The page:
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Spiritual Philosophy

February 21, 2013

Person meditating in a serene environment

I suppose this best describes the philosophy I have come to accept in life. It did not come suddenly, and I did not start with anything like such a view. But it is what I have settled on, largely on a subconscious level. As a way not just of thinking, but of living. Here are some extracts from a couple of pieces I wrote some time ago that illustrate my spiritual philosophy quite well. I brought together a series of theorems or axioms that are at the foundation of my belief system:

The emergence of mentality in each of our personal biographical histories is as unique an event as is the course of history of humanity overall. And so is not amenable to scientific generalizations and predictions anymore than is the future of human history.

The purpose of this axiom was partly to state my belief that awareness and uniqueness in our mentality are intertwined. Such that habitual acts, and non-thinking acts are done without awareness, and in these cases we are acting out some non-unique historical pattern from human history. It was also partly to highlight the wall that scientific reasoning comes up against when it tries to explain things like consciousness. I studied so many attempts to explain consciousness, but none of them were even barely adequate.

The mind is a personal, unique and autonomous organizing principle regulating our experiences of the world.

Insofar as we are aware and are living in the moment, this is what the mind is. It is both what the mind is and what I think we should aim for the mind to be. Unique, autonomous, and living in the present moment, organising its experiences of the world. It is how we avoid reverting to habitual, or instinctual patterns of acting, where we are just a mindless vessel.

The mind is guided by sufficient reasons, while matter is determined purely by chains of necessary reasons.

The basic model of the mind is a sphere with two logical poles of thought amongst which we orientate ourselves when thinking about something. At one pole we connect things up in constitutive patterns of structural, causal or material dependence. At the other pole we connect things up in regulative or formal patterns of teleological dependence.

Not everything, however, is of the mind. We apply a different approach when dealing with matter. It is not that matter or mind is fundamental. It is just that they are two different ways of relating to the world, which we have available to us. The mind looks for purpose and meaning. Through matter we look merely for action and reaction.

The conclusion of these two modes of relating to the world being:

The two poles are not inconsistent, but merely incommensurable. There is, accordingly, no ultimate one-true rational way to pattern our experiences of the world, such would be a static closed system of thought and so would be the death of mind and mental processes, it would not be an explanation for them.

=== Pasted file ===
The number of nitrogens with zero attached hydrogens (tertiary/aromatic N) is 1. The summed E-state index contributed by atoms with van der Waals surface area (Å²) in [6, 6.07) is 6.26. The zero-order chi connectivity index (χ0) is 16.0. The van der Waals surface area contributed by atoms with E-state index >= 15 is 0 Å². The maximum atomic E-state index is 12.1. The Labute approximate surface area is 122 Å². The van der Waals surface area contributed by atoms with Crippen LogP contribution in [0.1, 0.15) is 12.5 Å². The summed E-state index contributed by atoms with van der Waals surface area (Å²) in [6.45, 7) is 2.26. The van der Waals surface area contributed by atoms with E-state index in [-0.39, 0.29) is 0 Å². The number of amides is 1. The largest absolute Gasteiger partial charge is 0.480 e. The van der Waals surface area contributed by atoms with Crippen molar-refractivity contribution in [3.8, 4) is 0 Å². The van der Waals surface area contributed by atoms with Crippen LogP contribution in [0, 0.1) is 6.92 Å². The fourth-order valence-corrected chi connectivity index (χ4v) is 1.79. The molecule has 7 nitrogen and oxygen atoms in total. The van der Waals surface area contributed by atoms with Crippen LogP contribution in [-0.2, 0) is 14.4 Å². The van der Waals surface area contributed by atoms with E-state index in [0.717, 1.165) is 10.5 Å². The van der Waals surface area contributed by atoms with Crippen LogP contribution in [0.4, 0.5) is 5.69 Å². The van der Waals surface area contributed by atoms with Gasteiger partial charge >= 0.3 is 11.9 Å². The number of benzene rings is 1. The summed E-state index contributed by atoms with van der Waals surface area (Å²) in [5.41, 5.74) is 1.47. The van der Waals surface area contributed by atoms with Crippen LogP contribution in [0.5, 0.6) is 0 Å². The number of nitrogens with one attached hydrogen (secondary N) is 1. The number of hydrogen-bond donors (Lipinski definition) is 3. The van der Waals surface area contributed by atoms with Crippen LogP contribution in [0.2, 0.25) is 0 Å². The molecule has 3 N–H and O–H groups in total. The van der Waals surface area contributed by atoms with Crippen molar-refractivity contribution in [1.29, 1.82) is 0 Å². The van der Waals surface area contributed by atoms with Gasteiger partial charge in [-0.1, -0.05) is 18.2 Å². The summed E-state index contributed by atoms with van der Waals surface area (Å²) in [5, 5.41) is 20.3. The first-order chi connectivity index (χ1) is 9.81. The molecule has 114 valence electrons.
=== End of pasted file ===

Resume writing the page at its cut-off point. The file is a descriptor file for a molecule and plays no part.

This then is the foundation of my spiritual philosophy, arrived at through argumentation and through a thorough consideration of many philosophies and approaches to understanding the world.

Our awareness isn’t just a striving to be unique, the very emergence of awareness in the first place defines us as having a unique perspective on the world. It is, I believe, why we remember little or nothing from the first years of our life. For at this stage we have yet to affirm our unique perspective on the world. The impact of this philosophy is of great significance. For it tells us that the generalisations of science are fundamentally misguided and inadequate to account for something such as consciousness. Because generalisations cannot account for unique occurrences. That then is the basis of my spiritual philosophy. Many more positive things flow from this, which I will share in the coming weeks. I will be interested to see what people think and have to say about it.

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6 Comments
  1. This is gorgeously rich. Kudos to you for putting in the thought and effort to devise such a clear personal philosophy. Imagine if we all were able to do just that? The world would be a different place. Thank you for sharing.

  2. I agree. This is the conflict with science. A conclusion needs to be repeatable and reproducible before it can be an accepted or established scientific fact thereby putting consciousness an off-limits subject.

    But I’d like to stretch that out a little bit further if you don’t mind.

    I think we have come to a point in time where science is not only unable to support a study of our mind, but also of matter as well. Take the findings of quantum physics for example. The entire scientific method breaks down because the observer somehow influences what is being observed… or at least that’s how it seems at this point in time.